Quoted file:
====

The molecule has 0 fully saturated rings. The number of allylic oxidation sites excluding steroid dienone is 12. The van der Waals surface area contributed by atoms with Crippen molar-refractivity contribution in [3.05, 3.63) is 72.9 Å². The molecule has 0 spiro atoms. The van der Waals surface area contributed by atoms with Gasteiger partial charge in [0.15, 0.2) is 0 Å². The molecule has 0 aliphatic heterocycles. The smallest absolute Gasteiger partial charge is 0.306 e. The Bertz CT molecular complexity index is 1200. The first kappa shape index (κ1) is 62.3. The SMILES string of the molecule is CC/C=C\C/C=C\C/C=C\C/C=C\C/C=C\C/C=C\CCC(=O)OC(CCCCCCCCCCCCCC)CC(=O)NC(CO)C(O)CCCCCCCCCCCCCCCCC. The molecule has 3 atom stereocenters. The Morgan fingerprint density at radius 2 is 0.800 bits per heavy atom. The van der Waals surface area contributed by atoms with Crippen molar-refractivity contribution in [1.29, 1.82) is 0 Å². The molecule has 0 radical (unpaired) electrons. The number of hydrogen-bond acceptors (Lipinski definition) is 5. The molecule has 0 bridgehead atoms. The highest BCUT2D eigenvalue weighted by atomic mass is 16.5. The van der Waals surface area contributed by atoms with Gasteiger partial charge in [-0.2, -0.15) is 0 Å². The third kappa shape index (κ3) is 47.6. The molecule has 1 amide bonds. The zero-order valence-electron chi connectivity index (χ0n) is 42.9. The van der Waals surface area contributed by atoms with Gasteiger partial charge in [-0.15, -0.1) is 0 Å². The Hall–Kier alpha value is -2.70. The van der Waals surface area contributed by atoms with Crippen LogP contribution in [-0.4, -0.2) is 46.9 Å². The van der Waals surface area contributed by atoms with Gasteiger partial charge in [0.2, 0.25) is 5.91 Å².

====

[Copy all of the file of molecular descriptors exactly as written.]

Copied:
The molecule has 0 fully saturated rings. The number of allylic oxidation sites excluding steroid dienone is 12. The van der Waals surface area contributed by atoms with Crippen molar-refractivity contribution in [3.05, 3.63) is 72.9 Å². The molecule has 0 spiro atoms. The van der Waals surface area contributed by atoms with Gasteiger partial charge in [0.15, 0.2) is 0 Å². The molecule has 0 aliphatic heterocycles. The smallest absolute Gasteiger partial charge is 0.306 e. The Bertz CT molecular complexity index is 1200. The first kappa shape index (κ1) is 62.3. The SMILES string of the molecule is CC/C=C\C/C=C\C/C=C\C/C=C\C/C=C\C/C=C\CCC(=O)OC(CCCCCCCCCCCCCC)CC(=O)NC(CO)C(O)CCCCCCCCCCCCCCCCC. The molecule has 3 atom stereocenters. The Morgan fingerprint density at radius 2 is 0.800 bits per heavy atom. The van der Waals surface area contributed by atoms with Crippen molar-refractivity contribution in [1.29, 1.82) is 0 Å². The molecule has 0 radical (unpaired) electrons. The number of hydrogen-bond acceptors (Lipinski definition) is 5. The molecule has 0 bridgehead atoms. The highest BCUT2D eigenvalue weighted by atomic mass is 16.5. The van der Waals surface area contributed by atoms with Gasteiger partial charge in [-0.2, -0.15) is 0 Å². The third kappa shape index (κ3) is 47.6. The molecule has 1 amide bonds. The zero-order valence-electron chi connectivity index (χ0n) is 42.9. The van der Waals surface area contributed by atoms with Gasteiger partial charge in [-0.15, -0.1) is 0 Å². The Hall–Kier alpha value is -2.70. The van der Waals surface area contributed by atoms with Crippen LogP contribution in [-0.4, -0.2) is 46.9 Å². The van der Waals surface area contributed by atoms with Gasteiger partial charge in [0.2, 0.25) is 5.91 Å².